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Fundraising Fundamentals, Section 4.2


Articulating the Vision and Setting the Priorities

Lead with vision!

The development director, your colleagues and donors alike will look to you for a bold, inspiring vision around why the institution is creating a development office and what the efforts of this office will help the institution accomplish.

This vision should integrate with the overall strategic vision of the institution, build upon its unique characteristics and strengths and focus on specific activities where philanthropy can make a significant difference.

It is your mission statement for development and should inspire both internal and external stakeholders to understand the impact development can have and make them to want to contribute towards achieving its goals.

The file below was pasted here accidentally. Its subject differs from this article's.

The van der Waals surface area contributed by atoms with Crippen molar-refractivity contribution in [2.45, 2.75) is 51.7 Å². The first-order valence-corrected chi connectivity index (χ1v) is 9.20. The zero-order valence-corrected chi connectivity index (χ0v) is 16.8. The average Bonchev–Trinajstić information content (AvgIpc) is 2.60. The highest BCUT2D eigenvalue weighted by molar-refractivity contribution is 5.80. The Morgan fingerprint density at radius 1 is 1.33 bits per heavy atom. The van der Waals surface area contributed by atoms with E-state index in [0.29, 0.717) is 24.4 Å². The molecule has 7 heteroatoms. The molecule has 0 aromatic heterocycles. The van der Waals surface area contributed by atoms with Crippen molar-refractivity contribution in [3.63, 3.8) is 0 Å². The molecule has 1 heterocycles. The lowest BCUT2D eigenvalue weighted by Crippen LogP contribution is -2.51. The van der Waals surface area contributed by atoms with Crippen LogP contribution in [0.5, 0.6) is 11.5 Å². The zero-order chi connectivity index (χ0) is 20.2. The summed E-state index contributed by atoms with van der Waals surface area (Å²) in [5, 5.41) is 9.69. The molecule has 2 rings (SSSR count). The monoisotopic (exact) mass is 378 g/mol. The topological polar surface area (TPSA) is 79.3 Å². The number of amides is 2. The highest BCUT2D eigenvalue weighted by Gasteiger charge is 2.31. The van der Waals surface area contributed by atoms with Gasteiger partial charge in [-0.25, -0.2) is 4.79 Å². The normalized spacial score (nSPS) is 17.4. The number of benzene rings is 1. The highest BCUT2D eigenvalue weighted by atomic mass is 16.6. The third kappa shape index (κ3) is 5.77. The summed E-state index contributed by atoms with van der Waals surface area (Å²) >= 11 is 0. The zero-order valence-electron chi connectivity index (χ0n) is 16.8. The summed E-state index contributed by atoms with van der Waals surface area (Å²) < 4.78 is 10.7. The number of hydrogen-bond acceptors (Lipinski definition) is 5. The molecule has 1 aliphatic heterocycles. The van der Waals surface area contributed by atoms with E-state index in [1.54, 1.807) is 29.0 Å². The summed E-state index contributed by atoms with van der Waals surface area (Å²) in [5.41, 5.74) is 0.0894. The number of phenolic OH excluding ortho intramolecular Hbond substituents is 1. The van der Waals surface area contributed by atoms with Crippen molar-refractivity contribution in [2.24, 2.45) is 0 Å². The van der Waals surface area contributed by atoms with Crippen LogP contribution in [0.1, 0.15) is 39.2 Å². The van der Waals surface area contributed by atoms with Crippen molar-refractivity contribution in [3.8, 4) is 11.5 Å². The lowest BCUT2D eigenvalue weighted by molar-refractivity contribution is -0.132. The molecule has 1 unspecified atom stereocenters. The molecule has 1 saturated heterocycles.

The vision statement should encapsulate your development goals at the highest level and be reflected in your internal and external communications so its influence can be widely felt. (See ‘Sample Vision Statement’ below.)

Remember that your development vision should focus on those elements of the institution’s overall strategic goals that can form the basis of realistic fundraising projects that are appealing to your prospect pool. However, you may want to include one broad statement about the overall welfare of the institution and students, so as not to disregard all other areas of discipline for which other funding is needed (i.e., so that all funding does not become restricted on the institution’s top few focal areas).

With Whom Should You Be Sharing Your Vision and Priorities?